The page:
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Have you ever considered traveling to Guam?

This week, we are featuring an amazing ICU Travel Nurse, Mark Gaudet. He is a native Louisianan & now world traveler with 4+ years in travel nursing. We are thankful to have Mark apart of the Vero family.

Keep reading to discover key insights for new travel nurses, or those seeking a Guam travel nurse assignment!

What inspired you to start a travel nursing career?

Prior to nursing, I was a paramedic. I always knew I’d end up in nursing, but the EMS field kept me captivated for 30+ years. Initially, I thought I’d be a CRNA but after my first travel assignment, this is it for me. My initial intro to travel was for financial gain, as are most, but now it’s about the experience.

How would you describe your Guam travel nurse assignment?

I am in love with the people of Guam. The “indigenous” Chamorro culture is ancient and interesting. The Chamorro cultural norms end up being very similar to the cultural habits of my own culture, Louisiana “Cajun French.” The cuisine, although utilizing locally available products is prepared in much the same way as the Cajun cuisine. Many of the pronunciations of words are also very similar in sound to Cajun pronunciations (i.e. yes would be ya as in yack). It was quite startling to deplane and hear similar annunciations as home. Both cultures are very devout Roman Catholic. It was amazing to come here and find “kin-folk.” Who’d have known?

The hospital is very traveler friendly. Being in such a remote location lends to some peculiar and inventive ingenuity to accomplish tasks sometimes. Since much of what is available and taken for granted on the US Mainland can be sparse or non-existent here. Folks have really learned to “McGuyver” as the staff puts it, here to accomplish patient care. I will take the many learned things with me back home and in my travels.

While in Guam, how do you cope being so far away from family & friends?

Being far away from home is definitely a consideration [when choosing a Guam travel nurse assignment]. It’s not easy or cheap to get back and forth to the Mainland and being on a small island can feel restrictive to some. I’ve embraced and enjoyed both. The upside is being so close to Asia. There is an opportunity to see multiple places there, any ONE of which would be a once in a lifetime trip from the mainland because of distance and expense.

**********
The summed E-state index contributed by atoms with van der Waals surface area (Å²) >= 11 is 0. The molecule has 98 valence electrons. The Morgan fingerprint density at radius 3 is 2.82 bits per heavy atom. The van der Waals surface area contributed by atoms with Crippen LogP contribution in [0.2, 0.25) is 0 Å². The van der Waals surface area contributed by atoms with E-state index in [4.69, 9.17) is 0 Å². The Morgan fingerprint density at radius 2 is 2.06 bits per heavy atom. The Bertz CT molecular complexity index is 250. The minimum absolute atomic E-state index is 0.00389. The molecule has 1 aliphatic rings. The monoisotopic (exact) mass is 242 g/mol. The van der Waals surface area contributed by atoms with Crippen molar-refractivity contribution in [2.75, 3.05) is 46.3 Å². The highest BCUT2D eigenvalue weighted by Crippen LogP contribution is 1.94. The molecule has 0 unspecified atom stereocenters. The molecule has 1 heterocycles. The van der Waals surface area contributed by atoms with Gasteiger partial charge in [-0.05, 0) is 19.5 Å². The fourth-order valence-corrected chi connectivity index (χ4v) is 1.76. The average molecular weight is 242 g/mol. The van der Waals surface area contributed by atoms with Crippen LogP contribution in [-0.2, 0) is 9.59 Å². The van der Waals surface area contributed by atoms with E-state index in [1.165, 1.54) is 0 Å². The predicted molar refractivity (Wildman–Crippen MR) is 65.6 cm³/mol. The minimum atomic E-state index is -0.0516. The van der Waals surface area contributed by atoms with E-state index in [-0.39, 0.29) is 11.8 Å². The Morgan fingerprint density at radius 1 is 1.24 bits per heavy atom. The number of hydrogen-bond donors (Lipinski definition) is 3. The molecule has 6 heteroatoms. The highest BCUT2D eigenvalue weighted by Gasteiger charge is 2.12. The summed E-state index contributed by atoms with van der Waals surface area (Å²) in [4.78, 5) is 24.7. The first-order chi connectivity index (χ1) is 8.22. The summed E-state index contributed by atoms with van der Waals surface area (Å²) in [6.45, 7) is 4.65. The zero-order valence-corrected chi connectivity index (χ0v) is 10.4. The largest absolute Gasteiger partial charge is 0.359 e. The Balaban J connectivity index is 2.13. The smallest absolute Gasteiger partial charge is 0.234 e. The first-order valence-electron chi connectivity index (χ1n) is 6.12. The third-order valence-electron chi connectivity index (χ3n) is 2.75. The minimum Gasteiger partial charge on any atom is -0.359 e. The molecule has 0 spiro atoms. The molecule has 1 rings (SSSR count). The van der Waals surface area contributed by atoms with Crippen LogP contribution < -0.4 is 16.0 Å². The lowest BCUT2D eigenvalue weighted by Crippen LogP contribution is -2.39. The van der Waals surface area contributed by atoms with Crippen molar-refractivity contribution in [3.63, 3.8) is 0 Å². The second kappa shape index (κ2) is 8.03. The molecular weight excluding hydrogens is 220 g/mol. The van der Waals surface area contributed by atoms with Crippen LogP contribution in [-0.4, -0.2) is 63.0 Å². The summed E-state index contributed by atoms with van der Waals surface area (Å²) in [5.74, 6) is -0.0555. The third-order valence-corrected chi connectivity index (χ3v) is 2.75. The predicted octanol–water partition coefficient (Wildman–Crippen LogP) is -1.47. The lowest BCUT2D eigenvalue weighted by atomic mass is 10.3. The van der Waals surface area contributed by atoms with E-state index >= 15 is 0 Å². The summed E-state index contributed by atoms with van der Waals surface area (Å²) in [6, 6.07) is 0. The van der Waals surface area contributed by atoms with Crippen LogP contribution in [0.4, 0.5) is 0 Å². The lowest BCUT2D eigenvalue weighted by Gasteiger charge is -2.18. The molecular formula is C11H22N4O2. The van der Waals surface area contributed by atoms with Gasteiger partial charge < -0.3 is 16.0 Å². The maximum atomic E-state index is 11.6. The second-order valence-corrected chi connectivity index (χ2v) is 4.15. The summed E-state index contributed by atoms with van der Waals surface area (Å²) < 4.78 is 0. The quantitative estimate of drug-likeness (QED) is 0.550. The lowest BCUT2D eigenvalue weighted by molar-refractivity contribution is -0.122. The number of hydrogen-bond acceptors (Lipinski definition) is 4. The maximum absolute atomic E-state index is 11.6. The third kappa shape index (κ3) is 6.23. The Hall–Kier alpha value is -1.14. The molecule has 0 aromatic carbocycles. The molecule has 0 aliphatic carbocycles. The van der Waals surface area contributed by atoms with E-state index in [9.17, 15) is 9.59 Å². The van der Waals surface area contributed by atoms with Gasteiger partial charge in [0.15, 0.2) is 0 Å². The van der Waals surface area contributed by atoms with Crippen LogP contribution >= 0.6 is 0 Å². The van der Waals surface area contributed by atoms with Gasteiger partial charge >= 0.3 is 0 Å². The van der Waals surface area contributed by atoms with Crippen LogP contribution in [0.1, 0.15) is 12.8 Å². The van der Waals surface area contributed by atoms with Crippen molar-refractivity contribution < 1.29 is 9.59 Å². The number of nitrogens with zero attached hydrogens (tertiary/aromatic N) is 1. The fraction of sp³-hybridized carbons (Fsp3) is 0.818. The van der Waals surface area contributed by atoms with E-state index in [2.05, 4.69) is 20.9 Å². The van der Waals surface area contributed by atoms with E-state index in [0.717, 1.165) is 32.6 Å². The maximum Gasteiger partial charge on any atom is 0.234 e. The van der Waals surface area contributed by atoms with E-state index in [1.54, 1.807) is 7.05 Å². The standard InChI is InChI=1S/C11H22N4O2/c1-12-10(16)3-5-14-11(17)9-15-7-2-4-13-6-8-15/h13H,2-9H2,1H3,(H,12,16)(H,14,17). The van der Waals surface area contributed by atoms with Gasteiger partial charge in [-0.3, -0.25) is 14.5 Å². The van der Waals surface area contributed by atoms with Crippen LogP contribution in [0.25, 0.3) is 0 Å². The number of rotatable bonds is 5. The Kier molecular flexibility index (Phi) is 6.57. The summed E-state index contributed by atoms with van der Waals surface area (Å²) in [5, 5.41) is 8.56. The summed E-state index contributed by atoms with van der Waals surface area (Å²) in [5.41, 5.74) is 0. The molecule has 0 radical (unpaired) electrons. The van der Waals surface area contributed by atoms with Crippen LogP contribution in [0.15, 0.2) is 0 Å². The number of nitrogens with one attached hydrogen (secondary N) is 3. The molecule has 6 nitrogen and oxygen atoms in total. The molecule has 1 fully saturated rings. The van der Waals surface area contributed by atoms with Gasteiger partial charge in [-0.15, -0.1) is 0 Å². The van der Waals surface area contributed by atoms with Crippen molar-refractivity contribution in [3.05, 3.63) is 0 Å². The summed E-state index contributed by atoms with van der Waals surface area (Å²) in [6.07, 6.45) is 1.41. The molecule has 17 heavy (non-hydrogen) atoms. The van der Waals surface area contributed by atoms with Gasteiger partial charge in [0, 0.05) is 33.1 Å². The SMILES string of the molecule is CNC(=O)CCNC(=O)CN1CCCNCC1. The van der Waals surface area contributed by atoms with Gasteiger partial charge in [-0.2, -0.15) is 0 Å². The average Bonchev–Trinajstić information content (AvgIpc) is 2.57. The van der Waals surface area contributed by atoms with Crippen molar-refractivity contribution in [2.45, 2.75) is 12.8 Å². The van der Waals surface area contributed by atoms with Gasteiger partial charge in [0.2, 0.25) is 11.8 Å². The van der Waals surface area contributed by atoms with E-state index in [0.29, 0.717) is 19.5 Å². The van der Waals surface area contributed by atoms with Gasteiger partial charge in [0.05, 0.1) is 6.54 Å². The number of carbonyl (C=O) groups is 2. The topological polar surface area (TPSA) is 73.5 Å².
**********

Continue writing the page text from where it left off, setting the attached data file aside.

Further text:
This is always inquired. How did you find suitable housing & transportation on the island?

Initially, I went through AirBnB. Then after being on the island, through contacts and acquaintances I was able to secure a private place with a friend of a friend. Nurses on the island are always willing to lend advice and help to those coming here on how to get things set up. The island is a tourist destination for Asia, because of this there are many rental car options and folks on the island may have a lead as to someone who personally rents cars.

What made you choose to work with Vero RN?

I had been considering Guam previously. I was informed of Vero through following the blogs and the rest is history. The informant was a previous Guamanian and Vero employee.

Have you faced any challenges being a travel nurse?

I have been one of the fortunate travelers that have not encountered the “bad” situation. I realize my time may come but all has been fantastic so far. I believe that if you treat each contract as “being in someone else’s house” and treating the staff and patients with respect and dignity, all will be well. NEVER, EVER, be the nurse who says, “well, where I’m from……” You’ll die a slow painful death. Every facility has uniqueness.

What situations have you experienced as a travel nurse during COVID-19?

I have had COVID-19 experience. On Guam, I floated for OT to the ER. Many PUI’s to deal with daily. Fortunately, of the 3 hospitals on the island, ours was considered the “clean” non-COVID location. All positive cases were shipped to the other hospital. Any PUI’s that we had to keep were isolated in the ICU, I’m an ICU nurse. Being a small island, once the virus was discovered here, it had nowhere to go. That is surreal.

What advice would you give to a new travel nurse?

Be yourself, be respectful, be available. Enjoy what you do and have a great time doing it. I make it a practice to seldom mix business with pleasure. Make friends, socialize, but keep it professional. Staff will always win!

As a travel nurse, you should always  _____ (fill in the blank).

Treat each facility with the uniqueness it deserves. Respect the people (patients and staff) remembering you are in their house. Stay far, far, away from unit/facility politics and drama. Most of all, enjoy yourself.

Who or what is the most interesting encounter you have experienced with travel nursing?

I’m a history and culture buff. I love to explore local cultural habits and norms. Every place I’ve been has fed this interest. My favorite so far was the 11 months I spent in Washington D.C. I was able to see everything on my bucket list and then some. The history there is second to none.

What are some of your hobbies & activities outside of work?

I am an avid runner, pretty much every day. I like to read. I like current events, I love to cook, I enjoy sunbathing. At home, I like to fish.

Any words of encouragement for nurses?

Encouragement: Be kind to yourself. Stay healthy, safe, and engaged. You’re never too old or smart to learn something.

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Kristina Thomas

Author Kristina Thomas

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